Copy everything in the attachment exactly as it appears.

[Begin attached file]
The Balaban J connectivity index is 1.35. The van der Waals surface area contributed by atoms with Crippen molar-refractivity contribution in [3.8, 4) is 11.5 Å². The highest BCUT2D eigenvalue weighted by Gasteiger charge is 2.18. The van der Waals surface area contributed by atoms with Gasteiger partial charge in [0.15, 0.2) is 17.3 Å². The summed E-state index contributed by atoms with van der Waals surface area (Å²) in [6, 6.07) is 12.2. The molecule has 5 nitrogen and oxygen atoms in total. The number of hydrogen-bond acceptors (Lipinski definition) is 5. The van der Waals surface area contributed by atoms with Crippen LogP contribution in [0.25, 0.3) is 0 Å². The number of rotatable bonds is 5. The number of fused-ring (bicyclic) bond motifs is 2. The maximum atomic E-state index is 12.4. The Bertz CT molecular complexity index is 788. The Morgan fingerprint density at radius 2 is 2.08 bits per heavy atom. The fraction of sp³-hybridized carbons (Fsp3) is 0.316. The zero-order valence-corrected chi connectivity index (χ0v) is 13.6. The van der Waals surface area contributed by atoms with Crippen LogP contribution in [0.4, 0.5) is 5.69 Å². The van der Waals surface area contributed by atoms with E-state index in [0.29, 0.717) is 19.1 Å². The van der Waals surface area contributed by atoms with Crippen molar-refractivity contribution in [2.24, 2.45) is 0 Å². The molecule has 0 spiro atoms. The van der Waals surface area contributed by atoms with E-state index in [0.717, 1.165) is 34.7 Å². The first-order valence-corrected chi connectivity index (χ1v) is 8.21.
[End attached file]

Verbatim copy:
The Balaban J connectivity index is 1.35. The van der Waals surface area contributed by atoms with Crippen molar-refractivity contribution in [3.8, 4) is 11.5 Å². The highest BCUT2D eigenvalue weighted by Gasteiger charge is 2.18. The van der Waals surface area contributed by atoms with Gasteiger partial charge in [0.15, 0.2) is 17.3 Å². The summed E-state index contributed by atoms with van der Waals surface area (Å²) in [6, 6.07) is 12.2. The molecule has 5 nitrogen and oxygen atoms in total. The number of hydrogen-bond acceptors (Lipinski definition) is 5. The van der Waals surface area contributed by atoms with Crippen LogP contribution in [0.25, 0.3) is 0 Å². The number of rotatable bonds is 5. The number of fused-ring (bicyclic) bond motifs is 2. The maximum atomic E-state index is 12.4. The Bertz CT molecular complexity index is 788. The Morgan fingerprint density at radius 2 is 2.08 bits per heavy atom. The fraction of sp³-hybridized carbons (Fsp3) is 0.316. The zero-order valence-corrected chi connectivity index (χ0v) is 13.6. The van der Waals surface area contributed by atoms with Crippen LogP contribution in [0.4, 0.5) is 5.69 Å². The van der Waals surface area contributed by atoms with E-state index in [0.29, 0.717) is 19.1 Å². The van der Waals surface area contributed by atoms with Crippen molar-refractivity contribution in [2.24, 2.45) is 0 Å². The molecule has 0 spiro atoms. The van der Waals surface area contributed by atoms with E-state index in [0.717, 1.165) is 34.7 Å². The first-order valence-corrected chi connectivity index (χ1v) is 8.21.